This is exciting developments in finding a cure for IPF, I live in the UK , I was diagnosed with IPF in 2009, here in the UK it is a forgotten illness, we fight this long lonely battle of daily survival alone,. Thank goodness you in the USA strive to find a cure through your fantastic medical research, only through reading through these reports do I feel maybe we will have a breakthrough in new medications, please continue with your research, I have no faith or future here in the UK as little or no information is discussed, we tread a very lonely road to an inevitable conclusion.

    • Lauren says:

      Hi Joseph

      I came across your comment on this page, I hope you don’t mind replying. My father has been diagnosed with IPF and we are looking into every available option. I noticed you said you were diagnosed nearly 8 years ago with IPF and I just wondered if you have found anything that has helped in any way in slowing down the progression. I understand that usual prognosis is less than this so am looking for any information I can find. Thanks so much in advance.

      Best wishes

  2. Risa Sullivan says:

    I was diagnosed with ILD over 3 years ago. My new doctor is calling it IPF. So far it is true that it is unknown why I have the lung scarring after having 4 CT scans and also pulmonary function tests. My new MD wants to do a lung biopsy and I don’t really want to. My previous doctors were conservative in their approach to lung testing given the stability of my CT scans. I am wondering if a cytokines test would help narrow whether I have IPF or just some other ILD. My CT findings are typical of ILD such as nonspecific interstitial pneumonia and usual interstitial pneumonia. Would the research here indicate that this is a good test to have to further help with my diagnosis? If you can point me in the right direction about how this test is done and any other info you feel is relevant, I would appreciate it. Patients like myself are always trying to understand our disease and be the best advocates for ourselves. Thank you.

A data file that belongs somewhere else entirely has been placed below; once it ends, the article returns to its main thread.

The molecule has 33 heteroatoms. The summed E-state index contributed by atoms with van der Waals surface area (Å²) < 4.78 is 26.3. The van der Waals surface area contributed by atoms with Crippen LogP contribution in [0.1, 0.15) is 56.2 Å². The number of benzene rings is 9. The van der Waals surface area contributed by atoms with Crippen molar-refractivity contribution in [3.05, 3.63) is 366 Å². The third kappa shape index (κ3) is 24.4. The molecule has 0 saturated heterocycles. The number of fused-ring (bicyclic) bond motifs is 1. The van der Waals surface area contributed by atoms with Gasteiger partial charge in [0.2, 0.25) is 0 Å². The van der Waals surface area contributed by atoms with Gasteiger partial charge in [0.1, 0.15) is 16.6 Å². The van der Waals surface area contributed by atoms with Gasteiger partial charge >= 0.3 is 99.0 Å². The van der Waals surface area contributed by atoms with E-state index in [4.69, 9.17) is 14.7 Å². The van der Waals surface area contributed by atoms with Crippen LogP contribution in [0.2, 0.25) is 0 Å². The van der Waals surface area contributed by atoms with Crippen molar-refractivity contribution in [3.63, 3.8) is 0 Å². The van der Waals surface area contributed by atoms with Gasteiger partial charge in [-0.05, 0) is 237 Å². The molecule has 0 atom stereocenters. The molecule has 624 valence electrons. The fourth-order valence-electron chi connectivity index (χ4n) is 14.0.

• Joseph McCool says:

      Hi Risa, I was diagnosed with IPF 9 years ago, like yourself my Doctor advised against a Lung biopsy, however my consultant at the hospital said, your body is like an egg we need to see you have no other visible damage, I had some 20 years before had contact with Asbestos, the biopsy cleared me of this .
      I take daily a drug called Pirenidone, this they say slows down the progression of Lung Scarring, I have been taking this since February 2012. Unfortunately now for me to be able to lead a normal life as possible I require oxygen 24 hours a day, set at 6 litres flow per minute during the day and 4 litres per minute during the night.
      Here in the UK funding into research for IPF is woefully inadequate , research in the USA where you are leaders continue to give me hope one day a breakthrough will be found, the latest information into the immune system is encouraging and I hope these researches are successful in being able to offer us patients some hope.

Leave a Comment

Your email address will not be published. Required fields are marked *